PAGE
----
Sunday, April 24, 2016

Book Review: “Ao no Exorcist” - Tankobon vol. 5-9

Written and illustrated by Kazue Kato

From the hallowed hallways of True Cross Academy, where Rin Okumura is training to become an exorcist, the story now shifts to the heart of Kyoto, as exorcist-turned-demon Saburota Todo steals the powerful "Left Eye of the Impure King".

[Ao no Exorcist is an ongoing manga series. Individual chapters are currently being collected into Tankobon volumes. I have decided to categorize my thoughts based on adventures. In this second part of my review, I look at Tankobon volumes 5 through 9, which contains chapters 16-37].

Hoping to prevent a catastrophe, the exwires travel to Ryuji Suguro's hometown to help the exorcists of the "Myoda Sect". Nestled between an estranged father-son relationship on one end and a shocking deception by a respected exorcist on the other, a stolen artefact releases a poisonous miasma that poses a widespread and deadly risk to the entire city of Kyoto. As the story unfolds, historical secrets are revealed, great alliances are formed, and powerful magic is displayed .. but, eerily, there always seems to run a thread of something greater, waiting in the wings.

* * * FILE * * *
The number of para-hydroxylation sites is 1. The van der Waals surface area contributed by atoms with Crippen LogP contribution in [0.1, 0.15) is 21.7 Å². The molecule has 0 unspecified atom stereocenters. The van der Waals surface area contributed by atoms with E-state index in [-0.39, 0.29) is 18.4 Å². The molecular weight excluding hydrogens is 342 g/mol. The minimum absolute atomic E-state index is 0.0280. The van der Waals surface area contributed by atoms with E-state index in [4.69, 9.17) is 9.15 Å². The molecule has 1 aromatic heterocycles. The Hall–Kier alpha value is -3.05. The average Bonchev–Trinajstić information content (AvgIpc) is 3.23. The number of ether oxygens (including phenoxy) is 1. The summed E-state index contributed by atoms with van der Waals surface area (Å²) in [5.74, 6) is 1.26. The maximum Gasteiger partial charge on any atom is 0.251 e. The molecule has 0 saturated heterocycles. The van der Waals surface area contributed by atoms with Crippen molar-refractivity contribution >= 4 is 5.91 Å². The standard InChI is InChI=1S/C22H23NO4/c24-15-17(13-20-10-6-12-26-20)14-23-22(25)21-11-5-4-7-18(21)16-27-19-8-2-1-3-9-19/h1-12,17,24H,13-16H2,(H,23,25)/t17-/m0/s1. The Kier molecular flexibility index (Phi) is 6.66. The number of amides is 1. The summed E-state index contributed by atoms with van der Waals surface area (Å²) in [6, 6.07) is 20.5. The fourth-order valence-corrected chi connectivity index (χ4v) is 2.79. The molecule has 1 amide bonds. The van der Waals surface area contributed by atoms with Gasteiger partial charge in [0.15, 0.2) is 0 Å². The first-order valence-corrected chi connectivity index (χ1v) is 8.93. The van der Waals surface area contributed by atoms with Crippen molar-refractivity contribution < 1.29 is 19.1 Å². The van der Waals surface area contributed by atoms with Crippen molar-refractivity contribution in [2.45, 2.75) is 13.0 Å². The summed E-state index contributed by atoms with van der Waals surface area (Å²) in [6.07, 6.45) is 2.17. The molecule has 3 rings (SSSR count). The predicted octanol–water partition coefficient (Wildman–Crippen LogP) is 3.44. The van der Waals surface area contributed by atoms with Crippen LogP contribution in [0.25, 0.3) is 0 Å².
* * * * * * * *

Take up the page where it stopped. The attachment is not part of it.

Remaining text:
While the previous chapters were all about introducing the key characters in this saga, this is where we start going deeper into each person's life - and, to my endless fascination, the author maintains this trend throughout the series. There is no one single "hero" of this tale. Everyone has a part to play; every action makes a difference. And I really loved seeing how each character - driven by his or her unique quality - helped to make a tangible difference every step of the way.

Sure, there was some silliness in this section too! ... A trip to the beach aroused a lot of comments from the boys, surrounded as they were by Shiemi Moriyama's mortification at having to wear a swimsuit, and Shura Kirigakure, whose everyday clothes are never that much more than a swimsuit anyway. But it all felt in good fun, and did not deter from the main danger they were fighting to control.

The Art, as I mentioned in my previous review, is as powerful as the words, and adds such great value to this entire tale. Not only do characters continue to look distinct, there is so much of "movement" in the art; nothing is static, nothing looks fake. And of course, locales continue to look stunning - giving the reader a deep sense of being present along with the protagonists.

With an ancient whale-deity aiding a mission to hunt down a terrifying Kraken, I will end this review. I shall be back to talk about Rin's deal with Mephisto himself!

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